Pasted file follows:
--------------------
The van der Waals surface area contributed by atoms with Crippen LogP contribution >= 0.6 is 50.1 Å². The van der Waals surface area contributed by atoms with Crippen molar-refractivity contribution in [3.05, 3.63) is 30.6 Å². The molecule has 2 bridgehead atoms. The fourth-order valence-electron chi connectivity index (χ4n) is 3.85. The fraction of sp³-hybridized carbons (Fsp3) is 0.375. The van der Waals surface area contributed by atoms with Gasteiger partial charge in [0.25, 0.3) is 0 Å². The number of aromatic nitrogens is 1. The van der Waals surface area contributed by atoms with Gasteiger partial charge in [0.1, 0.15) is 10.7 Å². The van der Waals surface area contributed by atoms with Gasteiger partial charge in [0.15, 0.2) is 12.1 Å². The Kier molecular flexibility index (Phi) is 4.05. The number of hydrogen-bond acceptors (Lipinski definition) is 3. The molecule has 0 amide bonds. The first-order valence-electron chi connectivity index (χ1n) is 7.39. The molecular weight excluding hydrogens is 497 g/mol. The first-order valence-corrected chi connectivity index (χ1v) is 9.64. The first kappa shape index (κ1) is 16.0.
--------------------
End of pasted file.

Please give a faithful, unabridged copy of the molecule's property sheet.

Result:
The van der Waals surface area contributed by atoms with Crippen LogP contribution >= 0.6 is 50.1 Å². The van der Waals surface area contributed by atoms with Crippen molar-refractivity contribution in [3.05, 3.63) is 30.6 Å². The molecule has 2 bridgehead atoms. The fourth-order valence-electron chi connectivity index (χ4n) is 3.85. The fraction of sp³-hybridized carbons (Fsp3) is 0.375. The van der Waals surface area contributed by atoms with Gasteiger partial charge in [0.25, 0.3) is 0 Å². The number of aromatic nitrogens is 1. The van der Waals surface area contributed by atoms with Gasteiger partial charge in [0.1, 0.15) is 10.7 Å². The van der Waals surface area contributed by atoms with Gasteiger partial charge in [0.15, 0.2) is 12.1 Å². The Kier molecular flexibility index (Phi) is 4.05. The number of hydrogen-bond acceptors (Lipinski definition) is 3. The molecule has 0 amide bonds. The first-order valence-electron chi connectivity index (χ1n) is 7.39. The molecular weight excluding hydrogens is 497 g/mol. The first-order valence-corrected chi connectivity index (χ1v) is 9.64. The first kappa shape index (κ1) is 16.0.